async function bootstrap() {
  const app = await NestFactory.create(ApplicationModule);

  // Adding global exception handler
  app.useGlobalFilters(new HttpExceptionFilter());

  await app.listen(3000);

Building a Nest.js Application

Now that we understand the building blocks available on Nest.js, let's create a small application with this framework. Through this app, we will be able to see some of the core concepts of Nest.js in action.

Nest.js provides two easy ways to start a new application. We could clone the Nest.js TypeScript Starter project available on GitHub, or we could use the CLI tool for Nest.js applications. Both alternatives are equally good and provide a solid foundation to build apps. Though, as we want to understand how a Nest.js application is built, we are going to create a new one from scratch.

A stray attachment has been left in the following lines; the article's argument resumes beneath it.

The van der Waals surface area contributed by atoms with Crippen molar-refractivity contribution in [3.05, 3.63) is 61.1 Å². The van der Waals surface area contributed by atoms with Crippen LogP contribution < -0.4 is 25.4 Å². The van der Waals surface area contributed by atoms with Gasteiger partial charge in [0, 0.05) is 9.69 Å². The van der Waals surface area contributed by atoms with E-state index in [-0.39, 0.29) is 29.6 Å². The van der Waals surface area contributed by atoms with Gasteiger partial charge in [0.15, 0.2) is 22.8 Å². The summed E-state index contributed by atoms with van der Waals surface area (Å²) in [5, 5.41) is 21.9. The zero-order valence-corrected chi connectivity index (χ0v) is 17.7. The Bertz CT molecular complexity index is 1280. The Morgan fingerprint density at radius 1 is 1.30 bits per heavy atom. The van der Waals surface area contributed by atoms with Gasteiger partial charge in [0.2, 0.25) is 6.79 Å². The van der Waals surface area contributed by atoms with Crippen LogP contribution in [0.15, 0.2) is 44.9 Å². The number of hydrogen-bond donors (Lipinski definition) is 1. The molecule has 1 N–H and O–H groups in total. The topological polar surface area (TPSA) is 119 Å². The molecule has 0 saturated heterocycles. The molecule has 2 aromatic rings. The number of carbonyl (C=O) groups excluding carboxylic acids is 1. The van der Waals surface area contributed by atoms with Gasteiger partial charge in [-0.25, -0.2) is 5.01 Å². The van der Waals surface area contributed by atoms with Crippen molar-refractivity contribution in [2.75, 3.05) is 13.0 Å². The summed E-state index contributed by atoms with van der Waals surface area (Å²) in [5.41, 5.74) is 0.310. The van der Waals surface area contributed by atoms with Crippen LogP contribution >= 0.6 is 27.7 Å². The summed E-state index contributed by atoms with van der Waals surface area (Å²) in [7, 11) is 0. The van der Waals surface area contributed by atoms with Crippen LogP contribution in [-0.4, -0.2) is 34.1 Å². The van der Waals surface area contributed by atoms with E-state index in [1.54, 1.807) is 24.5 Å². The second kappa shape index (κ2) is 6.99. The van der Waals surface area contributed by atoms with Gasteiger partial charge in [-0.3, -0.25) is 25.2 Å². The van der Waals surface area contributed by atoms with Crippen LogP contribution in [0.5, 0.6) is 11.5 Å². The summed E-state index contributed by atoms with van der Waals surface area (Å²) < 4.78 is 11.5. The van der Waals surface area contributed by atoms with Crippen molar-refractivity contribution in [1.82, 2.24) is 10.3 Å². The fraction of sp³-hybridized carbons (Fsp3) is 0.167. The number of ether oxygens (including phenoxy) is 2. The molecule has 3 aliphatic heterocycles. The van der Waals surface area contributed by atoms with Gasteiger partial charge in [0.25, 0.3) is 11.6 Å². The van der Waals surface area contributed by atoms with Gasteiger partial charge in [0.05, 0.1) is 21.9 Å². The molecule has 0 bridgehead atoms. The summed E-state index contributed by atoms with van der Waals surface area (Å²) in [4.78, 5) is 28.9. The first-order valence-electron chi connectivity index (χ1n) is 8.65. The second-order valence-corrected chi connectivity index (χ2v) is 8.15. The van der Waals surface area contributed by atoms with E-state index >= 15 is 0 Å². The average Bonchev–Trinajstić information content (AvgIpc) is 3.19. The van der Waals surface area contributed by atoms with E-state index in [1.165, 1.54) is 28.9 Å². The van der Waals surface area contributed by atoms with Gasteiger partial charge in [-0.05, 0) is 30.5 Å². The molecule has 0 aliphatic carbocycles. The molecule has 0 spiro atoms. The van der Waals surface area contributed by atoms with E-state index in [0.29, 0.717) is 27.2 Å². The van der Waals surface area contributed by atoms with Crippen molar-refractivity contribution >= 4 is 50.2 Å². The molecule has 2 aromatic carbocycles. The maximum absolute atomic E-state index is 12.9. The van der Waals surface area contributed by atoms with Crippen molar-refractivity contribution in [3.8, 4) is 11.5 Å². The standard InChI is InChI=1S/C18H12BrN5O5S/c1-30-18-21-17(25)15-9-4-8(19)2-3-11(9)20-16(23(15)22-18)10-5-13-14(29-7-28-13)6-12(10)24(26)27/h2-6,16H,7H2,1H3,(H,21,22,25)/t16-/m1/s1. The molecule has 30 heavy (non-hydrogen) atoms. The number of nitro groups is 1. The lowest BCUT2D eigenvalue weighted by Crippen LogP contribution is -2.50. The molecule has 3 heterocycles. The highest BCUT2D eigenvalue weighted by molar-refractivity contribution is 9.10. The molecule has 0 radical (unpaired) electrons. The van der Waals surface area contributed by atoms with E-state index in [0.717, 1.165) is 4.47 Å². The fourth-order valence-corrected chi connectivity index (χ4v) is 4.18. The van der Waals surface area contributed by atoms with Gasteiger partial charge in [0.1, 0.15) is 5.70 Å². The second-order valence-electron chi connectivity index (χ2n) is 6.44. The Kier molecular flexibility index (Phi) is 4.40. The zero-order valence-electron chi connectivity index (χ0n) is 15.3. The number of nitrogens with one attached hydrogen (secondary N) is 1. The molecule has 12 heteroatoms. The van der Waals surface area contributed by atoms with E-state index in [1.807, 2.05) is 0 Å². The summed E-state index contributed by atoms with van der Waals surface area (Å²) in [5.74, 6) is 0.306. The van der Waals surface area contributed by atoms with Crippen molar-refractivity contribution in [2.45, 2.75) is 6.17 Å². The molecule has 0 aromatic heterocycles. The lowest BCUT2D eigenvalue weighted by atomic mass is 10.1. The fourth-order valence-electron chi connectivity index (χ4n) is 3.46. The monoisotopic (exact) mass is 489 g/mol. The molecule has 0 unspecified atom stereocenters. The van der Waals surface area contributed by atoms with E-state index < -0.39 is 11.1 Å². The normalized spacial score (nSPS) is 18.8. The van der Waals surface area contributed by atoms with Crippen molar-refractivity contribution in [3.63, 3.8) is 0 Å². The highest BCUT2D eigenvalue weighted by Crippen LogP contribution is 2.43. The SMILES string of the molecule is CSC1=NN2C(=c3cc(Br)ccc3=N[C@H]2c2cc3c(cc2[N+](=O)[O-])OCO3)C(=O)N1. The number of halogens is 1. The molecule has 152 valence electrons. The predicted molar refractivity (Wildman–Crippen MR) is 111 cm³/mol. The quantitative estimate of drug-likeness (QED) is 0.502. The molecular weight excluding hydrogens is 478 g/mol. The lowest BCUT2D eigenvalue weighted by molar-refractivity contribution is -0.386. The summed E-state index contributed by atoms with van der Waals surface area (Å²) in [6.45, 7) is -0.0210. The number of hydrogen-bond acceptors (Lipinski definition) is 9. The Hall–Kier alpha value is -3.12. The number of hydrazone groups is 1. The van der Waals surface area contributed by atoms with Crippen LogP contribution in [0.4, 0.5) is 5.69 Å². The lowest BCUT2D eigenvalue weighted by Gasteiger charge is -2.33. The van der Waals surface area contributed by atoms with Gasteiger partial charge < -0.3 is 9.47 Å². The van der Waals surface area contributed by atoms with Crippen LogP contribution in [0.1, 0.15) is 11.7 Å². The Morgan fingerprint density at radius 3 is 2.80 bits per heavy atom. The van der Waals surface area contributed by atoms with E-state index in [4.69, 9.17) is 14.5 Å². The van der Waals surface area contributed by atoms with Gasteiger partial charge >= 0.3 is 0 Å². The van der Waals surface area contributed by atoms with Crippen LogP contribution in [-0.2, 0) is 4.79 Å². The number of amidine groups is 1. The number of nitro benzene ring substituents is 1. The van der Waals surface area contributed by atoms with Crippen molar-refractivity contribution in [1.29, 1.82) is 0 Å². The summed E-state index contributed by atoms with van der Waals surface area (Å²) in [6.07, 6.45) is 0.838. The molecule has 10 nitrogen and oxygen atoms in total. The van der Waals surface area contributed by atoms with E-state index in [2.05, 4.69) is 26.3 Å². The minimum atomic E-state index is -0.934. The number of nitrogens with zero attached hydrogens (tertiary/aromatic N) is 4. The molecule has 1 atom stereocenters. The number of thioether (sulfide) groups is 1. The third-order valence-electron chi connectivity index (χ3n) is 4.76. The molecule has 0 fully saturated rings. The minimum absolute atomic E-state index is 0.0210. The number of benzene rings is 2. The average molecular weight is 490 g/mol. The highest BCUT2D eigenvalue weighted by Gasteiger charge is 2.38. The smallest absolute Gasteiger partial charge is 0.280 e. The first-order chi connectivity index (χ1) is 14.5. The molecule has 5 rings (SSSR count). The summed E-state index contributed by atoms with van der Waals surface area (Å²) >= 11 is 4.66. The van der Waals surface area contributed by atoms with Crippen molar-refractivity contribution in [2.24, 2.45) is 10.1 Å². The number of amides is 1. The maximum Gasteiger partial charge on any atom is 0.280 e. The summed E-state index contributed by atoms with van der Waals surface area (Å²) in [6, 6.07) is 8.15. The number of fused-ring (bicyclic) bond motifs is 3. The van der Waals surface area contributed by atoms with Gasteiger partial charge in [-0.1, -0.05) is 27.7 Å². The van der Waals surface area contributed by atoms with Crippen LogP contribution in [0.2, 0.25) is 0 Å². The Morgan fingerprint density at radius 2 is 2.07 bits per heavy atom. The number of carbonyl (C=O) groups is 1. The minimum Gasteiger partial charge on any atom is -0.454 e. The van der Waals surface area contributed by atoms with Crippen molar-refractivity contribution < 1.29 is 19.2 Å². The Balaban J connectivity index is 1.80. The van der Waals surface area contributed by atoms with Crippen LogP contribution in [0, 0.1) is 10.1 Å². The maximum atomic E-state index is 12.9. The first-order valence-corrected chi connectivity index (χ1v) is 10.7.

What We'll Build

During the rest of the article, we are going to create a small RESTful API that enables users to create and retrieve companies. To keep things simple, we will handle companies without interacting with any external database. That is, we will hold companies in memory and instances of companies will be lost on an eventual reboot.

The application, although small, will help us understand what pieces a Nest.js application is made of and how these pieces work together. In the end, we will have the same configuration we would get by using the Nest.js CLI tool or by cloning the starter project.

Initializing npm

A Nest.js application is nothing more than a Node.js app. As such, we will create a new directory to hold the source code of our app and will use npm to manage our dependencies. We achieve that by running the following commands: